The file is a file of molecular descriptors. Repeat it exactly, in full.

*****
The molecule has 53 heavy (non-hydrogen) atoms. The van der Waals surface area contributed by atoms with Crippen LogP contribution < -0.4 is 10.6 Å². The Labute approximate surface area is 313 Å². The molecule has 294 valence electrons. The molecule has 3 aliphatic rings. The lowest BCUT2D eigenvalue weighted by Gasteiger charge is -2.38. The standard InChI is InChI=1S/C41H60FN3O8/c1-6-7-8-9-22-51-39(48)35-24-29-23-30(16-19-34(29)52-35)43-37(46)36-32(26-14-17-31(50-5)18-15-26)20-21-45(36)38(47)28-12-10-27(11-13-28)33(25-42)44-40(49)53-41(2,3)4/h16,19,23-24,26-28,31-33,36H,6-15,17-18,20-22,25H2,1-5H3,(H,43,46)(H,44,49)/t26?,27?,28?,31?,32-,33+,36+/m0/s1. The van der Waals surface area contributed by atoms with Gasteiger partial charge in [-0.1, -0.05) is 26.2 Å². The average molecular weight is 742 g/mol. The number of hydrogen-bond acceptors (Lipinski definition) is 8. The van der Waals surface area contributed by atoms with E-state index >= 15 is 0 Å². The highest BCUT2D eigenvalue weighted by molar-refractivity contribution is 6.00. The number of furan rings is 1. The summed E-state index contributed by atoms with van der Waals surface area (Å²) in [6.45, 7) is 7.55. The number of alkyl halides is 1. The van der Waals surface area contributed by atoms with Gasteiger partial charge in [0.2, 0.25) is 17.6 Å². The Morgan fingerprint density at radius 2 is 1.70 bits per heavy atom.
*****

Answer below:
The molecule has 53 heavy (non-hydrogen) atoms. The van der Waals surface area contributed by atoms with Crippen LogP contribution < -0.4 is 10.6 Å². The Labute approximate surface area is 313 Å². The molecule has 294 valence electrons. The molecule has 3 aliphatic rings. The lowest BCUT2D eigenvalue weighted by Gasteiger charge is -2.38. The standard InChI is InChI=1S/C41H60FN3O8/c1-6-7-8-9-22-51-39(48)35-24-29-23-30(16-19-34(29)52-35)43-37(46)36-32(26-14-17-31(50-5)18-15-26)20-21-45(36)38(47)28-12-10-27(11-13-28)33(25-42)44-40(49)53-41(2,3)4/h16,19,23-24,26-28,31-33,36H,6-15,17-18,20-22,25H2,1-5H3,(H,43,46)(H,44,49)/t26?,27?,28?,31?,32-,33+,36+/m0/s1. The van der Waals surface area contributed by atoms with Gasteiger partial charge in [-0.1, -0.05) is 26.2 Å². The average molecular weight is 742 g/mol. The number of hydrogen-bond acceptors (Lipinski definition) is 8. The van der Waals surface area contributed by atoms with E-state index >= 15 is 0 Å². The highest BCUT2D eigenvalue weighted by molar-refractivity contribution is 6.00. The number of furan rings is 1. The summed E-state index contributed by atoms with van der Waals surface area (Å²) in [6.45, 7) is 7.55. The number of alkyl halides is 1. The van der Waals surface area contributed by atoms with Gasteiger partial charge in [0.2, 0.25) is 17.6 Å². The Morgan fingerprint density at radius 2 is 1.70 bits per heavy atom.